Lake Malawi is gigantic. The lifeblood of the villages that live along its shores. But, is it sustainable?
“See that dark part in the middle?”
Saidi says pointing to the colossal net being spread out on the beach on Lake Malawi. “That is the bad part. Little fish and everything gets caught in there.”
Saidi grew up here in Senga Bay, the son of a fisherman. His father used a much smaller net back in the 70’s. One that he could manage himself. One that had larger holes. Saidi holds up his hands making the size of a circle about 2.5” in diameter. This way only the larger fish got caught and the smaller, young ones, were left to grow.
With these new huge nets it takes two boats with two canoes to take it out, sink it and tow it back to shore. Fortunately, in some villages along the lake, fishing is periodically banned for as long as six months. In the village next to where we are camped there is no such ban. Saidi says each morning the fisherman are coming in with smaller and smaller catches.
In Malawi it appears that the lake is the villagers’ life blood. Women fetch water in their large plastic buckets. Carrying them back to their modest homes for drinking and cooking. Men catch fish for the family as well as earn a livelihood from those they sell. Children and adults bathe alongside women washing clothes. During the heat of the day children splash and laugh to cool off in the sweltering heat.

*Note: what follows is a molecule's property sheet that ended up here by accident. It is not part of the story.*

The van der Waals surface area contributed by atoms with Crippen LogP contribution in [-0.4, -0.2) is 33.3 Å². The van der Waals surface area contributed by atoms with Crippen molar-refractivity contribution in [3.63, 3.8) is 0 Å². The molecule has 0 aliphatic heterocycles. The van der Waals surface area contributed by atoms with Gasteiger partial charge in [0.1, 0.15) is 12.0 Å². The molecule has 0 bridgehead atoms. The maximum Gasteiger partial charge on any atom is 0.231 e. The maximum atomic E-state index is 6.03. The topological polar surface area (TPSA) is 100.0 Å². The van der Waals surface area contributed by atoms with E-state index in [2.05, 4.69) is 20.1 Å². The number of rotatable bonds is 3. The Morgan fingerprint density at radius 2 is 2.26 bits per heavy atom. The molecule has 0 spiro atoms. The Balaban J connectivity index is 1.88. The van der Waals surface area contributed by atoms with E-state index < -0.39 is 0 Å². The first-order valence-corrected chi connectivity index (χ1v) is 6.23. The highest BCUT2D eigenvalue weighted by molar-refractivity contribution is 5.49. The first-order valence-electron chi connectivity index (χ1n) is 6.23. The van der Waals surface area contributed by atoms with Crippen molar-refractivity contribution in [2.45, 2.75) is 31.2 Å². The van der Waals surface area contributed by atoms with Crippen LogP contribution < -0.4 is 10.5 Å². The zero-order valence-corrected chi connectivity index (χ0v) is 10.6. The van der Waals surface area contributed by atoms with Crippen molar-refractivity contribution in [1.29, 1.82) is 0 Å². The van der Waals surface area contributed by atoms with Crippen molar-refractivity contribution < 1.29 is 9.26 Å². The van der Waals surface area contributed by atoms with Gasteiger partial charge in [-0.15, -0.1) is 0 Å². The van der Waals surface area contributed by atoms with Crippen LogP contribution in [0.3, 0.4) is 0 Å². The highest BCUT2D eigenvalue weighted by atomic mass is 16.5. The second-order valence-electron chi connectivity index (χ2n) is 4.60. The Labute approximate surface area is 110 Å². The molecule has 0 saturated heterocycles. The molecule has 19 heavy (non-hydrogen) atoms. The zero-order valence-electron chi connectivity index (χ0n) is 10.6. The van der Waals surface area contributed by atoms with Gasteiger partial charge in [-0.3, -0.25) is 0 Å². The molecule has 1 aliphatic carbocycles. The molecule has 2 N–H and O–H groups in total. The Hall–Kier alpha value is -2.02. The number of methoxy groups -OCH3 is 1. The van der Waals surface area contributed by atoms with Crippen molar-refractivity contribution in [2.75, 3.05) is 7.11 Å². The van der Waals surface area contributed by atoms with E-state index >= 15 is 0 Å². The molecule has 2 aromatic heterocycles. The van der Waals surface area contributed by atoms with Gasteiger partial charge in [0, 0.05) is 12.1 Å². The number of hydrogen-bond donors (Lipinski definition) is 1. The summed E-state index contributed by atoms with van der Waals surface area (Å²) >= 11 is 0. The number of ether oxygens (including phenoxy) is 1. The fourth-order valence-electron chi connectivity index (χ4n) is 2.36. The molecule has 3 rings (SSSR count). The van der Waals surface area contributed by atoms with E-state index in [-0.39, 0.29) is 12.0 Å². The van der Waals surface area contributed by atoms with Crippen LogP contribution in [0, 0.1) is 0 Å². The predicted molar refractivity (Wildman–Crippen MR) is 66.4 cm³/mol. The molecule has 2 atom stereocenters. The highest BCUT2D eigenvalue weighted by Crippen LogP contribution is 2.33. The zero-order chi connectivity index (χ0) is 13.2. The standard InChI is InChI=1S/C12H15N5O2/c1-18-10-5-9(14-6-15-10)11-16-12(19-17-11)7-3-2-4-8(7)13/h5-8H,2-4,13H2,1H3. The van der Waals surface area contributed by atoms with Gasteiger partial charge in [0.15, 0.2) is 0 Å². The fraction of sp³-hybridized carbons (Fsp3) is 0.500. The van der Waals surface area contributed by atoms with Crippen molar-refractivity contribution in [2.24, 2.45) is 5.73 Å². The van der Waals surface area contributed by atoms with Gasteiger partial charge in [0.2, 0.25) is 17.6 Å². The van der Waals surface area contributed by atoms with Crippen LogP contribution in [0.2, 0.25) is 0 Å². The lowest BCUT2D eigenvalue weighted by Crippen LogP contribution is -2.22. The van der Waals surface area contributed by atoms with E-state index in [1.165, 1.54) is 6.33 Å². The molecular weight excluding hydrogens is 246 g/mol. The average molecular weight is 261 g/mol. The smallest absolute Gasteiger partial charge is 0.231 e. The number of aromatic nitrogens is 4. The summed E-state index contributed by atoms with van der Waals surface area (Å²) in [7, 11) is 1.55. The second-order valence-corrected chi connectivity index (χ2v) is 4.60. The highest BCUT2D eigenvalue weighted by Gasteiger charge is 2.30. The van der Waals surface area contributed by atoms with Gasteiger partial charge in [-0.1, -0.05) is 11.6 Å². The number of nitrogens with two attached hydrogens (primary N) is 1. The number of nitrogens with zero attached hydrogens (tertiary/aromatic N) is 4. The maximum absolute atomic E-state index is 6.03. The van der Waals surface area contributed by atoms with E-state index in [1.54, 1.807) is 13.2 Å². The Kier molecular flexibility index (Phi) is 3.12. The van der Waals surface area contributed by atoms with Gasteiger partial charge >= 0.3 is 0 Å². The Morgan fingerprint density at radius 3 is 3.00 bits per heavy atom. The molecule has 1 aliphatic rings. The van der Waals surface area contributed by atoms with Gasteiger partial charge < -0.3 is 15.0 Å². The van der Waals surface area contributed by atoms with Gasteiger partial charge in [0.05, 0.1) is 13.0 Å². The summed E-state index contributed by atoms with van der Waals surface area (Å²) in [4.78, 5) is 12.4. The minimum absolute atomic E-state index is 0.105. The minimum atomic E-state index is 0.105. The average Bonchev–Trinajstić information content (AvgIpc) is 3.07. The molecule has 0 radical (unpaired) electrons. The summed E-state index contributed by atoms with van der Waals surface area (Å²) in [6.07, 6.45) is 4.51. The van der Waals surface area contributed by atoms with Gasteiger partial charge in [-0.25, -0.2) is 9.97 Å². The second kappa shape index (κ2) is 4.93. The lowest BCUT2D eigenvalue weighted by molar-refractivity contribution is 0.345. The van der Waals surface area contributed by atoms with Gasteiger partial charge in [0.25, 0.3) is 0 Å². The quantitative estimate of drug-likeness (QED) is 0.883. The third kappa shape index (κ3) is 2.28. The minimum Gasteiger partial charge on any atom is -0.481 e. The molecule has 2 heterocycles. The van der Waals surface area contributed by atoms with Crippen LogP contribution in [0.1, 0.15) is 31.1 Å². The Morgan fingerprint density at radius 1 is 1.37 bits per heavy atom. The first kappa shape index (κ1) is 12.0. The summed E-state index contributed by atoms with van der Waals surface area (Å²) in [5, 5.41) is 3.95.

Fishing is not an easy way to make a living. During the full moon the fish dive down far to deep to be caught in the net. When the wind whips up the lake, which it does, it also is difficult to stabilize and caste a humongous net. When there is no moon the fishermen use torches (flashlights). They shine them on the water, not to see the fish, but to attract the insects, which in turn attract the fish. Then there are the rips, the continues rips in the net that need to be fixed. To do these repairs this huge net of half a soccer field (it seems) is stretch out and staked down. The outboard motors, they need fuel and maintenance and can break down at the worst possible time.
As we walk along the beach we marvel at this ebb and flow of life on Lake Malawi. However, with the populations ever expanding and no limit to the number of fishermen going out each night in many areas, it may only be a matter of time until this dance is over. Let’s hope we’re wrong, for the sake of Saidi and the villagers.
FYI: Lake Malawi is between 560 kilometres (350 mi) and 580 kilometres (360 mi) long, andabout 75 kilometres (47 mi) wide at its widest point. The total surface area of the lake is about 29,600 square kilometres (11,400 sq mi).
Look how that compares to the UK!